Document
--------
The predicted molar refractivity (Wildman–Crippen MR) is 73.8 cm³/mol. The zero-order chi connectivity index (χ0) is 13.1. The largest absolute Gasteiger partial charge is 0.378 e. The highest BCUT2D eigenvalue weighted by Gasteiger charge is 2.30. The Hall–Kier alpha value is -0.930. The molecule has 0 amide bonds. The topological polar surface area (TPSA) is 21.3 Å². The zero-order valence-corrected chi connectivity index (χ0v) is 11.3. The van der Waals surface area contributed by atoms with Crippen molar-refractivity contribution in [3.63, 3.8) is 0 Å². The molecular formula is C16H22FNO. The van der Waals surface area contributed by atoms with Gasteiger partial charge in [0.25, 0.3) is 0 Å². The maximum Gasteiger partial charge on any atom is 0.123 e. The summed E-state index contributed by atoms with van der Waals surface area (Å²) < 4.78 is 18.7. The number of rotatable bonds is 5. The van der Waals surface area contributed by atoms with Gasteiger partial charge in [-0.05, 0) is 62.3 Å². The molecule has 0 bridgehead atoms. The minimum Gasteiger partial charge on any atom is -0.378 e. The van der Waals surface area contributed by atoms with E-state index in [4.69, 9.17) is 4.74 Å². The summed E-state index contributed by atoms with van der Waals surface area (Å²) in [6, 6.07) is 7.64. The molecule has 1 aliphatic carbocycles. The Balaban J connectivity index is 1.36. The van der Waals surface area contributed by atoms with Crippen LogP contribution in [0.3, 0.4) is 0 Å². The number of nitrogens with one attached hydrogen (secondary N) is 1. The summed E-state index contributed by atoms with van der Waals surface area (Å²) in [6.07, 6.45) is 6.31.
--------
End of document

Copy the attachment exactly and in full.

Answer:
The predicted molar refractivity (Wildman–Crippen MR) is 73.8 cm³/mol. The zero-order chi connectivity index (χ0) is 13.1. The largest absolute Gasteiger partial charge is 0.378 e. The highest BCUT2D eigenvalue weighted by Gasteiger charge is 2.30. The Hall–Kier alpha value is -0.930. The molecule has 0 amide bonds. The topological polar surface area (TPSA) is 21.3 Å². The zero-order valence-corrected chi connectivity index (χ0v) is 11.3. The van der Waals surface area contributed by atoms with Crippen molar-refractivity contribution in [3.63, 3.8) is 0 Å². The molecular formula is C16H22FNO. The van der Waals surface area contributed by atoms with Gasteiger partial charge in [0.25, 0.3) is 0 Å². The maximum Gasteiger partial charge on any atom is 0.123 e. The summed E-state index contributed by atoms with van der Waals surface area (Å²) < 4.78 is 18.7. The number of rotatable bonds is 5. The van der Waals surface area contributed by atoms with Gasteiger partial charge in [-0.05, 0) is 62.3 Å². The molecule has 0 bridgehead atoms. The minimum Gasteiger partial charge on any atom is -0.378 e. The van der Waals surface area contributed by atoms with E-state index in [4.69, 9.17) is 4.74 Å². The summed E-state index contributed by atoms with van der Waals surface area (Å²) in [6, 6.07) is 7.64. The molecule has 1 aliphatic carbocycles. The Balaban J connectivity index is 1.36. The van der Waals surface area contributed by atoms with Crippen LogP contribution in [0.3, 0.4) is 0 Å². The number of nitrogens with one attached hydrogen (secondary N) is 1. The summed E-state index contributed by atoms with van der Waals surface area (Å²) in [6.07, 6.45) is 6.31.